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Digital Knowledge for Young People: PANaMa Autumn Camps 2019

October 29th, 2019

How does a robot work or how is data securely encrypted? The fifty or so pupils who took part in the PANaMa Autumn Camps in October were able to find answers to these two and other questions relating to digital knowledge. The four one-week robotics and cryptography camps took place from October 7th to 18th at the Kieler Forschungswerkstatt. The Kieler Forschungswerkstatt is a joint institution of the IPN and Kiel University. Its laboratories and rooms are located in the Botanical Garden in Kiel. The project PANaMa (Labor market prospects through science and mathematics) is a project of the German-Danish border region that introduces interesting professions and courses of study at school.

The 14 girls and 35 boys aged between 12 and 15 who took part used their fall break to learn more about encrypting information and data using mathematical logarithms - ranging from historical to digital methods. In the Robo Camp, they could also learn about the design, functionality, construction and programming of robots. The first step was to explain which components are necessary for a robot, from sensors to actuators (components that convert electrical signals into mechanical motion) to microcontrollers, with which the young people could work on a project in the next step. There were two projects to choose from for implementation, each of which could be worked on during the five days of a camp. Lego® components and Arduino elements were used to create either models of a color sorting machine or a vehicle that follows a given route via line recognition. Both models simulate robots or machines with robot technology, as they are often used in industry.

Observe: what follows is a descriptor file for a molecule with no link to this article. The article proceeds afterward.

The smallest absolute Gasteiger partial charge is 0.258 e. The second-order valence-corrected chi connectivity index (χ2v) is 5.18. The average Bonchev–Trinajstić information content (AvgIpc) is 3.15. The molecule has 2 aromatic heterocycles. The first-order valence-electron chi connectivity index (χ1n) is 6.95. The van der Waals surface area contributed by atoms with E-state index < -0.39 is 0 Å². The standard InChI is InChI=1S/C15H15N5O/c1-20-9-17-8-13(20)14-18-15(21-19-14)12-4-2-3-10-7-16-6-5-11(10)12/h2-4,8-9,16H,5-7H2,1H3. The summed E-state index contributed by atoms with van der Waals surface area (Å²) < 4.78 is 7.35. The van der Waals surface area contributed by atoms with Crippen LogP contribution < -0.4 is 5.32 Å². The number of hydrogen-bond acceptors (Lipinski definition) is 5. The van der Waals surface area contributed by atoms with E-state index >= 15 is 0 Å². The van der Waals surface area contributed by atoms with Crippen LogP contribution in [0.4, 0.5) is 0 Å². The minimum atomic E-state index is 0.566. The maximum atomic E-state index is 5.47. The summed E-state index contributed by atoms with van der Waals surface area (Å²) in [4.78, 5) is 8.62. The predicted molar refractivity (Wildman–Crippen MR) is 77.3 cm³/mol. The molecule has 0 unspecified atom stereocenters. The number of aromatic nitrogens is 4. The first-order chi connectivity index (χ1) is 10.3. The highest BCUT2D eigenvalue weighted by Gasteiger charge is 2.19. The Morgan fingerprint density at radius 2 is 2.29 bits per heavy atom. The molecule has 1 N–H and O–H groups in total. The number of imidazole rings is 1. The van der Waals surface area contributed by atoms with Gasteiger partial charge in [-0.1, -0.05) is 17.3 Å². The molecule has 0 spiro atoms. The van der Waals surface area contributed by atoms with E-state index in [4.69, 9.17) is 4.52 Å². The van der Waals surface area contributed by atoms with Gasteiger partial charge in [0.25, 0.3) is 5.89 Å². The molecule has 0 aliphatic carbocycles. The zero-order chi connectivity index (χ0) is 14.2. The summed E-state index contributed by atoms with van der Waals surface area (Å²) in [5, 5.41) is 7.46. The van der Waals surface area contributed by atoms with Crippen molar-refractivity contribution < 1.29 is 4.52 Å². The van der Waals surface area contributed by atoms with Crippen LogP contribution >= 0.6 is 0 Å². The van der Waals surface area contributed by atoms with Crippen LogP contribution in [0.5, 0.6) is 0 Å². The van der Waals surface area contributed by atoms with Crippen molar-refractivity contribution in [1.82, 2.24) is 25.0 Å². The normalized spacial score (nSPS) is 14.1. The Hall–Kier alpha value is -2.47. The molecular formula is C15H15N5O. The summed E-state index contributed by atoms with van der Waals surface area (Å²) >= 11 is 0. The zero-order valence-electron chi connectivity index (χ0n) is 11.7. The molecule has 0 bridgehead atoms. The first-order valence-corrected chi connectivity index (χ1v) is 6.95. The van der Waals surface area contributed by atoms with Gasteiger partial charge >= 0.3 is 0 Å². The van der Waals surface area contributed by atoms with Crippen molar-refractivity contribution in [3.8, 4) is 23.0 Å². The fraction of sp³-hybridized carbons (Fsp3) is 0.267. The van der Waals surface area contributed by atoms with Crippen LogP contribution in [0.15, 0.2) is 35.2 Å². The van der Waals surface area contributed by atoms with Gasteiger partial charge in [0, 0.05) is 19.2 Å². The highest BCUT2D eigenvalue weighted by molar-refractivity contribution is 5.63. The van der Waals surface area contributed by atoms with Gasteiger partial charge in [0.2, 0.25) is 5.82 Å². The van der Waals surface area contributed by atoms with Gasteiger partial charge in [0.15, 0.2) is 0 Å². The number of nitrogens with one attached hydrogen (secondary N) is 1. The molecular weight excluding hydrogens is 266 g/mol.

Another topic was cryptography. Crypto Camp was about understanding digital processes, illustrated by the encryption of communication processes with the help of cryptography. In this camp, the students got to know classical methods such as Caesar encryption, which was supposed to guarantee the secure transmission of secret information as early as the times of the Roman Empire. Other methods such as Scytale or the Vigenère cipher were used, and modern cryptography was introduced.

With both camps, the PANaMa project promotes vocational, technical and digital skills of students in grades 7 - 9 of all school types. Within the framework of extracurricular events such as the previous Autumn Camps, the competences acquired in school are thus consolidated with an orientation to the later working world. At the same time, the camps, which are carried out in a similar form by the Danish cooperation partner of the IPN project PANaMa, are the starting point and stimulus for the further development of such teaching formats for the MINT areas. Further camps will take place in Kiel, Odense and Sønderborg in spring and summer next year.

Contact at the IPN
Dr. Marc Wilken
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